Today is my father’s birthday. If he were alive, he would be 102 years old. Unfortunately, he passed away at the age of 61. With today’s medicine and practice, he could have lived much longer. I woke up this morning, thinking about him. He was a gentle man, but he also had his Italian temper, “his fire for life”. Though short in stature, he was, nevertheless, a pillar of strength in our house. Neither he, nor my mom, went to high school, but both would be considered highly intelligent and learned by today’s standards.

Why am I speaking about my dad, 41 years after his death? Probably because I never had an opportunity to publicly expound his virtues, before this. He never had the education to help him understand the why’s and wherefore’s of life. He lived, worked and died. Within that lifetime, however, he showed his children what it meant to be a parent. We learned by his example, and what an example he gave us. Family was the most important thing in life. We lived, loved, laughed and cried together. Meals were not just times to eat, but also to learn. Mom and dad used mealtime, to pass on their principles of life to us. Laughter and education were as much a part of dinner, as were the spaghetti and meatballs. At the table, each of us would speak of what happened that day, and we would always learn something from it.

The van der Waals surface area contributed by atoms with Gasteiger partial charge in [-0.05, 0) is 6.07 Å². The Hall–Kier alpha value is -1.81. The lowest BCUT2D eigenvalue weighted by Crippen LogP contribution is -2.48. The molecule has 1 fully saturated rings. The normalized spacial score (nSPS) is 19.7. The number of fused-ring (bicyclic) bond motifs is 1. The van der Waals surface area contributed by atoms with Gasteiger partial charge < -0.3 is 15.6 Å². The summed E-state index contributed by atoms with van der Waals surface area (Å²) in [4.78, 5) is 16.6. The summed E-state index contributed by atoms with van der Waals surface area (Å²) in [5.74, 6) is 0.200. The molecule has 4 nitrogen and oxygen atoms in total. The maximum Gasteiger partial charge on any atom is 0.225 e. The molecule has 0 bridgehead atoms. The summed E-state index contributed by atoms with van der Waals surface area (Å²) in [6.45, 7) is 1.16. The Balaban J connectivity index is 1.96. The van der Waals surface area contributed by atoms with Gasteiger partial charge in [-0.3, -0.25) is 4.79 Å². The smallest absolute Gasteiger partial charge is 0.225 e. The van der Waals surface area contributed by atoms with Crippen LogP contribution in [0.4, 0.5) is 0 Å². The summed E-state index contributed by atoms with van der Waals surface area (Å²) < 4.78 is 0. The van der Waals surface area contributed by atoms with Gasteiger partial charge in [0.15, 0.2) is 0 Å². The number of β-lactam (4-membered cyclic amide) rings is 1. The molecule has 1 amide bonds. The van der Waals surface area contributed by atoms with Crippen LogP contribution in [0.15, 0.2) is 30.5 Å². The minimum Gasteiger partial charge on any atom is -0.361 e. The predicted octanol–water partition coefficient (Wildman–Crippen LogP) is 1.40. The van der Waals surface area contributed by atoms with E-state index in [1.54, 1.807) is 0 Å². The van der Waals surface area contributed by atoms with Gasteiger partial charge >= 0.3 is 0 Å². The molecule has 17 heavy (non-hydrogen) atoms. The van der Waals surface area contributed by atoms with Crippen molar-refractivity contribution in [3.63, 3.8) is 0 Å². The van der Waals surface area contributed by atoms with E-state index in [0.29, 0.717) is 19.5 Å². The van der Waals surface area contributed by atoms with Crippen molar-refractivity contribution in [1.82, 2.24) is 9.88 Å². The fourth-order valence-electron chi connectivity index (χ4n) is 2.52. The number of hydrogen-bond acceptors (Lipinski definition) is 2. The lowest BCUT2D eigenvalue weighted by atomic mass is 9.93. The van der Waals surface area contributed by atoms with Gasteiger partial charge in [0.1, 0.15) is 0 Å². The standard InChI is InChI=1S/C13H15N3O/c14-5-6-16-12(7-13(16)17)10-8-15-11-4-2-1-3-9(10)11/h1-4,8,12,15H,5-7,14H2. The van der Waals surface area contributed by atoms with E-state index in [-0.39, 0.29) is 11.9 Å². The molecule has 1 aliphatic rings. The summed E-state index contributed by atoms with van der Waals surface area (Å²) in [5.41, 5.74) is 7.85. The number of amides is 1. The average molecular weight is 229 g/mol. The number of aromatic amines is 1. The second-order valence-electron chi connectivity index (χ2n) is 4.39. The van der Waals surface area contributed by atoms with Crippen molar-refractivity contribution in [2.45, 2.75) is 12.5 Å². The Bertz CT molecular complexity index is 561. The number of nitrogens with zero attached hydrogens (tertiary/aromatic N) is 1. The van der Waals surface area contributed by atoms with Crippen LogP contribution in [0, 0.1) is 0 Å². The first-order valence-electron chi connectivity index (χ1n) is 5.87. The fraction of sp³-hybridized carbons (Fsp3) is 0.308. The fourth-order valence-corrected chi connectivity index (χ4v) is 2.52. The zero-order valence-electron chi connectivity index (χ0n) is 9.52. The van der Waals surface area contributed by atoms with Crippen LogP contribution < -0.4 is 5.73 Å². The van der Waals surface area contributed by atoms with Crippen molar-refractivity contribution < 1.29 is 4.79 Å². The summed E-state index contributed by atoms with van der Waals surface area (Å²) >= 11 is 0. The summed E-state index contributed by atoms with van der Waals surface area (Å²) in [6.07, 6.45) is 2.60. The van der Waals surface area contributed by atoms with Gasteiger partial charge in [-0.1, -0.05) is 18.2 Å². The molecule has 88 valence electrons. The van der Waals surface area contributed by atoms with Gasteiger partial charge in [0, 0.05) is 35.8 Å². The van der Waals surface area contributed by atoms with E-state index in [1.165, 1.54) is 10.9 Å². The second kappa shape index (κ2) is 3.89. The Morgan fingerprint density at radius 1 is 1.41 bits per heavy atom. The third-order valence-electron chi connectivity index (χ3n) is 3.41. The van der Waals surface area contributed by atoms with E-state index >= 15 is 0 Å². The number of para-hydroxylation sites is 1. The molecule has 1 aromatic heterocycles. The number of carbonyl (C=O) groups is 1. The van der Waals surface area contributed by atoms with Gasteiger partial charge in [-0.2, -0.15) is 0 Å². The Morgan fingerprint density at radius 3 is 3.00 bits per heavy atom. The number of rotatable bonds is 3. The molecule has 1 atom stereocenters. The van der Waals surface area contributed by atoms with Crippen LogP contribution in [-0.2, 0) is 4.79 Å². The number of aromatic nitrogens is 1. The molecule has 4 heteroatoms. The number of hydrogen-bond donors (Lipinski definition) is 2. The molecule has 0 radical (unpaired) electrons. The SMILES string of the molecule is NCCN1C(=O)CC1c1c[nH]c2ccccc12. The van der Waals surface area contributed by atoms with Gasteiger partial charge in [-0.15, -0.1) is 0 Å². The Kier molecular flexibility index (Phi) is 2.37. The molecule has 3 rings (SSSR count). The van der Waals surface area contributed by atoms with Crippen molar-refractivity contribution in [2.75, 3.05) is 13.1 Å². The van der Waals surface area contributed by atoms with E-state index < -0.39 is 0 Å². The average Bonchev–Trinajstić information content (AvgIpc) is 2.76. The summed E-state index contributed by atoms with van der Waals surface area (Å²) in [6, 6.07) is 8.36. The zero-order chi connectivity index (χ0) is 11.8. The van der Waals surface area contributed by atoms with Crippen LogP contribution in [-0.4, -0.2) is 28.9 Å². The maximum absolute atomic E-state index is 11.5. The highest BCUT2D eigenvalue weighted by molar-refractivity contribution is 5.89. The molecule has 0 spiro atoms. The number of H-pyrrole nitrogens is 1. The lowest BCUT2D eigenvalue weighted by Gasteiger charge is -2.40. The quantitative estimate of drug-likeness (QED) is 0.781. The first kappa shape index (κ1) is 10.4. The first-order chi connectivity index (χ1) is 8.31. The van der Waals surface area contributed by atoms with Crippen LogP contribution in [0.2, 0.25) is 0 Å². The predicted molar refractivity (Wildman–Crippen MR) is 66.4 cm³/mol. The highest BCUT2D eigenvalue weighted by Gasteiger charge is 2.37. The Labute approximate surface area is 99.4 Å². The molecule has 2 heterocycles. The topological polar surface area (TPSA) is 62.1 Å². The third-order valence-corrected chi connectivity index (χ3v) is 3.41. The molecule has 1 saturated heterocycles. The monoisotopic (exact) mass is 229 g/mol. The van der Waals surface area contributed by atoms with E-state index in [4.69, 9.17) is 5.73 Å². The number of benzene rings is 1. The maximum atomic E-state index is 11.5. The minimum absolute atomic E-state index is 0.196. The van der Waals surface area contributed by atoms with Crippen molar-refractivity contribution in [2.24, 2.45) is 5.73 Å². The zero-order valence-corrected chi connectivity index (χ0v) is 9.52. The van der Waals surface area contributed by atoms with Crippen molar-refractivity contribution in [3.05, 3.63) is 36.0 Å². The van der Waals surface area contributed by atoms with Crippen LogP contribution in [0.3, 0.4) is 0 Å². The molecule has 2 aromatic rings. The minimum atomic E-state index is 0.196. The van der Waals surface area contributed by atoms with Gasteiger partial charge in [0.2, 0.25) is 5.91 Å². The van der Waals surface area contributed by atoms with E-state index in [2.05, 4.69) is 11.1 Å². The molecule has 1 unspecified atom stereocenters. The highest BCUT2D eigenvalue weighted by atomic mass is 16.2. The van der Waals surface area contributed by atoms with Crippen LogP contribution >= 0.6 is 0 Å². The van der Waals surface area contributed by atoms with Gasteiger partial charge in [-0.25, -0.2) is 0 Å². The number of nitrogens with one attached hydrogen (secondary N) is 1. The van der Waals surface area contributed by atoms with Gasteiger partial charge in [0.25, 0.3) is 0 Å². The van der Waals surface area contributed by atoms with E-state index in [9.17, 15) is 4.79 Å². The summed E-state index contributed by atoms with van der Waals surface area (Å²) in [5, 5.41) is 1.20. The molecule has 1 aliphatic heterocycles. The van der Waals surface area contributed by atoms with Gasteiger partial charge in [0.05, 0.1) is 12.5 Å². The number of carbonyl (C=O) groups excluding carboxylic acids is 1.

Sundays were always a special time for us. This was probably because dad didn’t have to go to work. After Mass, he would spend more time with his “kids” playing board games on the living room floor. Though we were at play, it was still a time to learn. You don’t cry, even if you don’t win. You always play honestly. Rejoice when someone else wins and is happy. These are things that you don’t learn from books, but from example.

Anyone, who is reading this and is a parent, or is about to be a parent, realize, that the responsibilities of parenthood are not supplied by teachers at school. Who is going to explain to your child how to act under difficult circumstances? How do children learn how to say “No” to drugs and alcohol? Who will show them how to cope with peer pressure? Who is going to tell them that they don’t NEED a cell phone at the age of 10? At each age, a different set of problems will arise, and those problems require a different set of guidelines and solutions. Solutions, provided by whom, if not by you?

Parenting is a difficult and ever demanding art form. It is not learned in a book, but in life. In order to be a good parent, we have to be a good person. We need to understand and work at the goals of life. The goal is not to be rich, but to be wealthy with goodness. The goal is not to be the boss, but to understand what leadership is. This wealth then spills out of us, to our children. They will learn from our example, not our directives. My dad learned this. How did he learn it? From whom, did he learn it? Probably from his parents and their example. For this, I will be forever grateful, and hope that I have learned from him. Happy Birthday, Dad.